There has been some sort of memorial at the martyrdom point since the mid 4th century, with both Bede and Gildas mentioning a church or shrine to Alban, although a later historian, Matthew Paris claimed it was destroyed in 586 by the Saxons. A Benedictine Monastery was then built there by Offa 2nd of Mercia in 793 and sacked by the Danes around 890. There were intentions to rebuild the Abbey in 1005 but was thwarted by further Viking raids in 1016.
The Normans came and built the first building on site that has bits which are still part of the building that stands today. The tower is the only 11th century great crossing tower still standing in England. But it has been through a lot of upheaval and rebuilding. Earthquake damage, (1250), stonework collapsing, (1323),the Dissolution of the Monasteries,(1539), the Great Storm, (1703). In the 1700’s a scheme to demolish the Abbey and build a smaller church was put forward when it was thought the expense of the repairs was just too much to bear.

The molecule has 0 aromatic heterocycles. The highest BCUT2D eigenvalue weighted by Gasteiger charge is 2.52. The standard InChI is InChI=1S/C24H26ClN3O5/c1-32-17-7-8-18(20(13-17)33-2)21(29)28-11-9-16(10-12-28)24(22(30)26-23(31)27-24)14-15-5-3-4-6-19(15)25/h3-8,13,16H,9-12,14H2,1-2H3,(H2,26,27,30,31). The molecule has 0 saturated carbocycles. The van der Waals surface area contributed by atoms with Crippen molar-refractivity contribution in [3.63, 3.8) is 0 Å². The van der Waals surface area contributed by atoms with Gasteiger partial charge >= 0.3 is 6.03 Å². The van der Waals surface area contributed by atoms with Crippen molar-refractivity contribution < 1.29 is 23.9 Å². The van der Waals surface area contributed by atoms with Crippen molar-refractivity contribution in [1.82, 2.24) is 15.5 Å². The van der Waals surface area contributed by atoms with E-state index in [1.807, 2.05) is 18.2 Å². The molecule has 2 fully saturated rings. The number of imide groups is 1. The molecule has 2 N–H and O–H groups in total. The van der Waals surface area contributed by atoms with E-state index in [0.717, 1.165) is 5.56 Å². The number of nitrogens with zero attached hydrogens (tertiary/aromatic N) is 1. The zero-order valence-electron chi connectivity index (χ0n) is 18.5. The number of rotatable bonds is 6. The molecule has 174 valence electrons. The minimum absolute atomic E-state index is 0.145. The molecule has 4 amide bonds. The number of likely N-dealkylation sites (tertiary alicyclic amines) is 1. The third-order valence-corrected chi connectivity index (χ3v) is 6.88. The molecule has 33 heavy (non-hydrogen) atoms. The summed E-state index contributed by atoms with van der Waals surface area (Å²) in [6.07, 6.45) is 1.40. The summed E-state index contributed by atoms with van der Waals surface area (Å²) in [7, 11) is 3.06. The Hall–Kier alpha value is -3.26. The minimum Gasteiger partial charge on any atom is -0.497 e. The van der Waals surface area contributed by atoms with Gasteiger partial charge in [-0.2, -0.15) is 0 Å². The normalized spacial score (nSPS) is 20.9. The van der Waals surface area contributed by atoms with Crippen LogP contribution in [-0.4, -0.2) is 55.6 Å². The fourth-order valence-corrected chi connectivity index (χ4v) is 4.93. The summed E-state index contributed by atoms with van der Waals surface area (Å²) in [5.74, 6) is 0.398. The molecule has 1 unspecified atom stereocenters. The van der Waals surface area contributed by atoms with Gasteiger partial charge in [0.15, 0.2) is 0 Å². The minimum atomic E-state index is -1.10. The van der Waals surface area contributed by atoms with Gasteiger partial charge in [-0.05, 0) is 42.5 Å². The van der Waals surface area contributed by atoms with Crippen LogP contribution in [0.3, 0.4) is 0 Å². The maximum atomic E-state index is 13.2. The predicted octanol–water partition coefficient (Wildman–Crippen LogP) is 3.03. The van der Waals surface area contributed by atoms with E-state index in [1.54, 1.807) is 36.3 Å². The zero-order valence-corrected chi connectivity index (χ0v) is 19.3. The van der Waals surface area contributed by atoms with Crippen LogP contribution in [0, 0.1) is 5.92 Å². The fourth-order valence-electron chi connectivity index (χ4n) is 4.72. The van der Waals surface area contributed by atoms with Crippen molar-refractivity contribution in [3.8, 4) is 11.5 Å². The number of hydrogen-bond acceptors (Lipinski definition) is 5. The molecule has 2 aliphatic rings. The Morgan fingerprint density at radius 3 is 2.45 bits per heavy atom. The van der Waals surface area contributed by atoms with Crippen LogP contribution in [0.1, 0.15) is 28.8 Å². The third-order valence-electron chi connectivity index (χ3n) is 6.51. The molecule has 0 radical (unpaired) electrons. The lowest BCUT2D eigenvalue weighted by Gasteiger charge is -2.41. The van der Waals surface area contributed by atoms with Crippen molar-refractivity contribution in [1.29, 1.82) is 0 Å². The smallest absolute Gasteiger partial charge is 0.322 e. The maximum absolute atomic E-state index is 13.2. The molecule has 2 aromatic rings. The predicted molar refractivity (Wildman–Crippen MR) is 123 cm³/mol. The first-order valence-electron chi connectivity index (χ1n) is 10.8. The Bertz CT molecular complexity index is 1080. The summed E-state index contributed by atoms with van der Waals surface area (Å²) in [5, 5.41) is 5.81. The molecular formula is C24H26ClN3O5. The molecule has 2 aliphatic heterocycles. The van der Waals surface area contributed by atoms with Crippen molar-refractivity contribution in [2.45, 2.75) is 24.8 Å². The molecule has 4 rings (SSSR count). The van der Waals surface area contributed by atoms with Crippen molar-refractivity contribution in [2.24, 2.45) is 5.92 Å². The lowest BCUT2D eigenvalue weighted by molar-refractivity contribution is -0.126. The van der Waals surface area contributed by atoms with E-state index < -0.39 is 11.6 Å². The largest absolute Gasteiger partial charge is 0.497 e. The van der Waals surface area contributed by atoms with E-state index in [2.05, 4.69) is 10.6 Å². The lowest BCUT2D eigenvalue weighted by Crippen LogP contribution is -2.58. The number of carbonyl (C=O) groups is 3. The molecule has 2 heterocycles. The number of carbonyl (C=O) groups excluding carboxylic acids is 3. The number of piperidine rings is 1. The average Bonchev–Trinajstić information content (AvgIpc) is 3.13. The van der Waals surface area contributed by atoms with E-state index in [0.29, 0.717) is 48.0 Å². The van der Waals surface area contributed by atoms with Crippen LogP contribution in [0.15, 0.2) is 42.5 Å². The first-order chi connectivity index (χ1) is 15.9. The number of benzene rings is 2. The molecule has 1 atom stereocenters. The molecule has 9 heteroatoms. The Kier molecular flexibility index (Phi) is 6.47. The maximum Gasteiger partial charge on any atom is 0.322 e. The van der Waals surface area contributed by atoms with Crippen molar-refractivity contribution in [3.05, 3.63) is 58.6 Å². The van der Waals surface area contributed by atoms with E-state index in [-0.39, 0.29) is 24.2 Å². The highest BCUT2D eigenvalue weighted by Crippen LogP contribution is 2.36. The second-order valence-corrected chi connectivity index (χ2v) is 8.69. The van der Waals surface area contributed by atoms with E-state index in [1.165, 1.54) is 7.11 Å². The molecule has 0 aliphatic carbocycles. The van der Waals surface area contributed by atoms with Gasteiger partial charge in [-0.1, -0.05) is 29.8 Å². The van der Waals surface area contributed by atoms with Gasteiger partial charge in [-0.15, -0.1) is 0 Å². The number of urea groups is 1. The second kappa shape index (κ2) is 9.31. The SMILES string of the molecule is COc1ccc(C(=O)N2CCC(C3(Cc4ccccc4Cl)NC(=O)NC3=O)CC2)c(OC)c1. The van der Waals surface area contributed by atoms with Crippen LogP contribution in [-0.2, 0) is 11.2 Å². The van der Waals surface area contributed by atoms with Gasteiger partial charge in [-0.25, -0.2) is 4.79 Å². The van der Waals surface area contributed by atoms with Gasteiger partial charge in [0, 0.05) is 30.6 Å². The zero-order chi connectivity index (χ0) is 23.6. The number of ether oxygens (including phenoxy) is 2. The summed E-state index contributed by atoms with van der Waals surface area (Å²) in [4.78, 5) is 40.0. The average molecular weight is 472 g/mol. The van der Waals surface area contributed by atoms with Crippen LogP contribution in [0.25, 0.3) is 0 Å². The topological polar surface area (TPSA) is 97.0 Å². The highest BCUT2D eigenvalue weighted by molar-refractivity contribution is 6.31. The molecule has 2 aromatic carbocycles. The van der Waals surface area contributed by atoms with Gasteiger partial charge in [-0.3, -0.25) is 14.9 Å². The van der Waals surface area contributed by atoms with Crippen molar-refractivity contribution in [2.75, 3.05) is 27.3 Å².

But in the 1800’s bit by bit repairs got done, unfortunately by Lord Grimthorpe, (see post re him HERE) who at best was an amateur architect, but as he footed a large part of the bill, got to make decisions on how the Abbey would look. He demolished parts that didn’t need demolishing, mixed different architectural styles, especially in the windows, and used heavy cement that cracked, and still does. The repairs to the Cathedral are ongoing.
That’s a really short potted history, and in fact the Cathedrals long and involved story is quite fascinating, I strongly suggest a visit to the excellent website they have, www.stalbanscathedral.org but I’m not here to write a novel, I’m here to show you some pictures of it. 🙂
The Watching Loft, where monks and townsmen kept guard over Alban’s Shrine.